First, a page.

# How do I know when to use “the” versus “a” versus “∅” as an article on a noun?

With proper nouns, we don't use the except for river names, newspaper names, etc.

I want to know why we use the with White House. I mean, under which rule can we categorize it? What could other similar examples for that rule be?

In general, we tend to use the as an article for nouns and proper nouns where it is clear from context that only one thing belongs to that description (or when we are talking about the archetypal thing of a set of things in the abstract). Otherwise we would normally use a to signify that we mean a single element out of a group of things that all fit the description.

## General rules for articles

For example:

The President of the United States is Barack Obama.

There is only one sitting US President, so the is the correct article to use here, but...

President Obama is a Democratic President.

There is more than one President from the Democratic Party, so a fits better here.

The most populous country is China.

*We use the here because there is only one "most populous country"*.

The President lives in the White House

Although there are many houses that are white, and there are even several copies of the famous White House, the context here makes it pretty clear which one we're talking about, and there's no ambiguity. Similarly it is clear which President we are talking about from context, and there's only one that fits the context.

This isn't even limited to proper nouns:

I'm going to turn on the TV

Although there are many TVs in the world, it is clear from context which one I mean.

I am looking forward to the launch of the PlayStation 4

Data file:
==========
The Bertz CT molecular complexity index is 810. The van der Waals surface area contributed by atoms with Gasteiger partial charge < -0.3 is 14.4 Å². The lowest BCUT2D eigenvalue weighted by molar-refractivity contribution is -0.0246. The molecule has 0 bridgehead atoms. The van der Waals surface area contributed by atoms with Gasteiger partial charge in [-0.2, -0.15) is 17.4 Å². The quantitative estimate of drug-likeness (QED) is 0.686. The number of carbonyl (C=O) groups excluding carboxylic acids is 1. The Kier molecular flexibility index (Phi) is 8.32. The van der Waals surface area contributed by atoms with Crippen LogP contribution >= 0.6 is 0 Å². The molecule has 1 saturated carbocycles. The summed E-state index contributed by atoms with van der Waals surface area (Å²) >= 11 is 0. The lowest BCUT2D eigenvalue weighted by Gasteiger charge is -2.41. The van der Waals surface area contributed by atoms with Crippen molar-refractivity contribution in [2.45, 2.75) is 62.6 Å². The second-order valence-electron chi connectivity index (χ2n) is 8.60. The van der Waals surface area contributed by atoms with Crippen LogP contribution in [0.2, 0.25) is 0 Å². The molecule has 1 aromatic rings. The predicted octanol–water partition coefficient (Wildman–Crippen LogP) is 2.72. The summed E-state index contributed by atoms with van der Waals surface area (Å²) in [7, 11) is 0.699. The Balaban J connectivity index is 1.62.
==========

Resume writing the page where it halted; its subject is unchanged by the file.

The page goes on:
*The second the here is talking about the singular product called "PlayStation 4", of which there is one (even though there are many units that will be sold), and the first the refers to the singular event which is the launch of that product*.

I own a PlayStation 3

Since I own only one of many PlayStation3 units

## Rules for omitting articles

Here are some rules of thumb that will help you get by.

1. Items with numerical count or position normally have articles omitted (more detail)

I came first in the pie-making contest!

(X) I came a first in the pie-making contest!

(X) I came the first in the pie-making contest!

Here are six apples.

(X) Here are a six apples.

(X) Here are the six apples.

Unless you are specifically referring to this group, which should be clear from context:

Here are the six apples [that we were talking about earlier].

2: Avoid putting adjectives on noun-phrases with omitted articles, but if you do prefix with an adjective, the article must be reintroduced:

Buckingham Palace is world-famous!

We visited the world-famous Buckingham Palace yesterday!

3: Never omit an article if the noun-phrase contains of:

The British Parliament sits in the Palace of Westminster.

The British parliament sits in Westminster Palace.

4: Always omit articles when talking about people by name.

(X) I love the Oprah Winfrey.

I love Oprah Winfrey.

But not, if the name of the individual is just part of a noun-phrase that isn't a person:

I love the Oprah Winfrey show

(X) I love Oprah Winfrey show

5: Omit articles when talking about companies by name or the buildings named after them.

She works at Microsoft.

(X) She works at a Microsoft.

(X) She works at the Microsoft.

When there are many places that share the same company name (e.g. McDonalds, Starbucks), then you can either omit the article, or use a. You can also always use the when talking about a specific place that is clear from context.

I work at Starbucks. (good)

(X) I work at the Starbucks. (not acceptable without context).

I work at the Starbucks [that we were talking about before].

I work at a Starbucks. (acceptable).